"I'm left-handed to begin with," he says, "and you can't center the ball to a right-handed quarterback like Bob Griese with your left hand because the laces will come up the wrong way, so I just rest my left hand idly over my knee." Otto would seem to have been faced with a similar problem because he centered the ball with his right hand to the left-handed Stabler. Stabler, however, made all the necessary corrections himself once he snatched the ball from Otto. Joe Namath is not very picky either; Mulligan says that Namath simply wants him to turn the football so that the valve will not be under his grip.
Having disposed of the football, and with his left forearm already in a battering-ram position, Otto moved to execute his blocking assignment. Fun time, the centers call their blocking moments. "Trouble is, our job keeps changing with all these three-man defensive fronts that teams are using," Mansfield says. "Now there's more for us to do. I used to love the old standard four-man lines because most of the time there was no one for us to hit. Oh, we used to pick up a guy here and there, but our job was pretty easy. Now it's ridiculous. The defensive linemen are looping all around and we never know where the hell they are, while the linebackers keep plugging and jumping and creating all kinds of confusion. Most of these three-man lines like to put someone dead-on against the center, too. Sugar Bear Hamilton of New England lined up so close to me in one game last year that he bumped my helmet. I could even smell his breath. I was sure glad he didn't eat garlic before the game."
Langer sympathizes with Mansfield. "Guys like Hamilton try to avoid you and beat you at the same time," he says. "I like the big punishing kind of defensive linemen because the longer they beat on me, which they like to do, the longer it takes them to get to the quarterback or the ballcarrier." Otto classifies defensive linemen and linebackers by their tactics. "First of all, there are the grabbers and jerkers," he says. "They grab you by the jersey, jerk you, then try to go around you. Then there are the guys who like to club you or slap you with an open hand or a forearm to the head, then try to roll around you. And there are the head butters who simply run straight at you with their head down and try to bowl you over."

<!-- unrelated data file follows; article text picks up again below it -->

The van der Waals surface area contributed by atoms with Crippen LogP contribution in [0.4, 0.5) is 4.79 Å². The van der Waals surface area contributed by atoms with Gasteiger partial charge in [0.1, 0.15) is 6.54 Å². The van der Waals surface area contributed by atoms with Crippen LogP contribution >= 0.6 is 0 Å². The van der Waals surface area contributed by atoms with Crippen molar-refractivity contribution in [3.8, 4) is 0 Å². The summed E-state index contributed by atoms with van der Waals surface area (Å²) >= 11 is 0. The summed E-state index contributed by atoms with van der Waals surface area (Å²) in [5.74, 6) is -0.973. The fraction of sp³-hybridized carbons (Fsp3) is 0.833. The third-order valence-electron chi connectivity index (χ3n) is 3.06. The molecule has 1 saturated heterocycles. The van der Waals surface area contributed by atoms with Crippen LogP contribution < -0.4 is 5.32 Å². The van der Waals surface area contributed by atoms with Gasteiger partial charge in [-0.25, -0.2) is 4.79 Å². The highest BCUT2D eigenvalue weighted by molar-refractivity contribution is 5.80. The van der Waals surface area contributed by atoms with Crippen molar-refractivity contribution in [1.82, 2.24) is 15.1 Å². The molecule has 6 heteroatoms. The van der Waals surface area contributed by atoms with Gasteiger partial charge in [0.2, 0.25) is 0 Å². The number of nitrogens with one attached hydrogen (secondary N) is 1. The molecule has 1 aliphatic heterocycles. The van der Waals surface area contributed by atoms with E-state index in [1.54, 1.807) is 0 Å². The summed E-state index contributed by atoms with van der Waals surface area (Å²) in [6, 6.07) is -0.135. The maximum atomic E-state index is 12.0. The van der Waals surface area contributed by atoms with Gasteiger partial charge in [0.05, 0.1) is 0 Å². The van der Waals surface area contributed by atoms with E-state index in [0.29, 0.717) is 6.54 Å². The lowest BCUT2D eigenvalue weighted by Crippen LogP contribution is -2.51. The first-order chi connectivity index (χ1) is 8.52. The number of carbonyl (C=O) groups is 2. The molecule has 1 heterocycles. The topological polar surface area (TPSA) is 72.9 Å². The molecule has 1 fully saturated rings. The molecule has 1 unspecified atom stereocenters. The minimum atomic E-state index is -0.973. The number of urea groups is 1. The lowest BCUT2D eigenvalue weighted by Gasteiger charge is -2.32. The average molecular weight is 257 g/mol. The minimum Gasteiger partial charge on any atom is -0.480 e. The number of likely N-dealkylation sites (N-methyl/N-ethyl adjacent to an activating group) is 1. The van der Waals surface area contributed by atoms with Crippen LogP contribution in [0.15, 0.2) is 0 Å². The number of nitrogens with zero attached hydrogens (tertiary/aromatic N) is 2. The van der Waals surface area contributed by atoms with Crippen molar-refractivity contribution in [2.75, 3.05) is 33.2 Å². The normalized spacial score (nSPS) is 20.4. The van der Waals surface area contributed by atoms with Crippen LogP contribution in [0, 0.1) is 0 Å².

Langer remembers a pro bowl game in which Minnesota's Alan Page and Los Angeles' Merlin Olsen double-teamed him on one play and left him feeling "like a train wreck." "One of them slapped me off balance, the other jerked me away—and then they flooded through," he recalls. "It's all part of the game, but my head didn't stop ringing for weeks." Johnson encountered 6'9", 275-pound Ernie Ladd early in his pro career and smartly concluded that some defensive linemen are not to be fooled with. " Ladd was going around me," Johnson says, "so I gave him a leg whip and brought him down. I didn't think much about it, but then on the next play Ernie hit me under the chin with the back of his hand and cut me for 10 stitches. I had the dizzies the rest of the day. I told myself that if he can do that anytime he wants, and I had no doubts that he could, then I was in a world of trouble."